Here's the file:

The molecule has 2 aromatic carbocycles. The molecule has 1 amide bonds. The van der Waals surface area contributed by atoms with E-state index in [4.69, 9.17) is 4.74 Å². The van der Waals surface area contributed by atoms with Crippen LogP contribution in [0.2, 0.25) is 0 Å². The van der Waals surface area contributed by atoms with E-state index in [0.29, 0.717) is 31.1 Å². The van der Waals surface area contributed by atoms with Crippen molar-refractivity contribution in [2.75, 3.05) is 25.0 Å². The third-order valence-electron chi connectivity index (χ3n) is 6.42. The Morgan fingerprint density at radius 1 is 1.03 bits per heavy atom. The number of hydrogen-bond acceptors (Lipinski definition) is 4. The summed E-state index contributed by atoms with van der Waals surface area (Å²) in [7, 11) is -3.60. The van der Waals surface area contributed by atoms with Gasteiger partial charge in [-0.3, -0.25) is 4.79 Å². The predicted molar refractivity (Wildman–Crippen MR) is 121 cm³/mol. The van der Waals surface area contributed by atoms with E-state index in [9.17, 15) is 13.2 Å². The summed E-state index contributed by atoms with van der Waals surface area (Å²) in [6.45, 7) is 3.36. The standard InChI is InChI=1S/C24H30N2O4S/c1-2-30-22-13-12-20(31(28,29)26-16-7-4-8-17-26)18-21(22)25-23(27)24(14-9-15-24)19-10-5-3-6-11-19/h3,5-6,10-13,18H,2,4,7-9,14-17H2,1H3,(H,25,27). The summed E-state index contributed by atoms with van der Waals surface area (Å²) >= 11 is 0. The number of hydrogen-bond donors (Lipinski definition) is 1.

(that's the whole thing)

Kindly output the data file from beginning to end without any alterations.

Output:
The molecule has 2 aromatic carbocycles. The molecule has 1 amide bonds. The van der Waals surface area contributed by atoms with E-state index in [4.69, 9.17) is 4.74 Å². The van der Waals surface area contributed by atoms with Crippen LogP contribution in [0.2, 0.25) is 0 Å². The van der Waals surface area contributed by atoms with E-state index in [0.29, 0.717) is 31.1 Å². The van der Waals surface area contributed by atoms with Crippen molar-refractivity contribution in [2.75, 3.05) is 25.0 Å². The third-order valence-electron chi connectivity index (χ3n) is 6.42. The Morgan fingerprint density at radius 1 is 1.03 bits per heavy atom. The number of hydrogen-bond acceptors (Lipinski definition) is 4. The summed E-state index contributed by atoms with van der Waals surface area (Å²) in [7, 11) is -3.60. The van der Waals surface area contributed by atoms with Gasteiger partial charge in [-0.3, -0.25) is 4.79 Å². The predicted molar refractivity (Wildman–Crippen MR) is 121 cm³/mol. The van der Waals surface area contributed by atoms with E-state index in [9.17, 15) is 13.2 Å². The summed E-state index contributed by atoms with van der Waals surface area (Å²) in [6.45, 7) is 3.36. The standard InChI is InChI=1S/C24H30N2O4S/c1-2-30-22-13-12-20(31(28,29)26-16-7-4-8-17-26)18-21(22)25-23(27)24(14-9-15-24)19-10-5-3-6-11-19/h3,5-6,10-13,18H,2,4,7-9,14-17H2,1H3,(H,25,27). The summed E-state index contributed by atoms with van der Waals surface area (Å²) >= 11 is 0. The number of hydrogen-bond donors (Lipinski definition) is 1.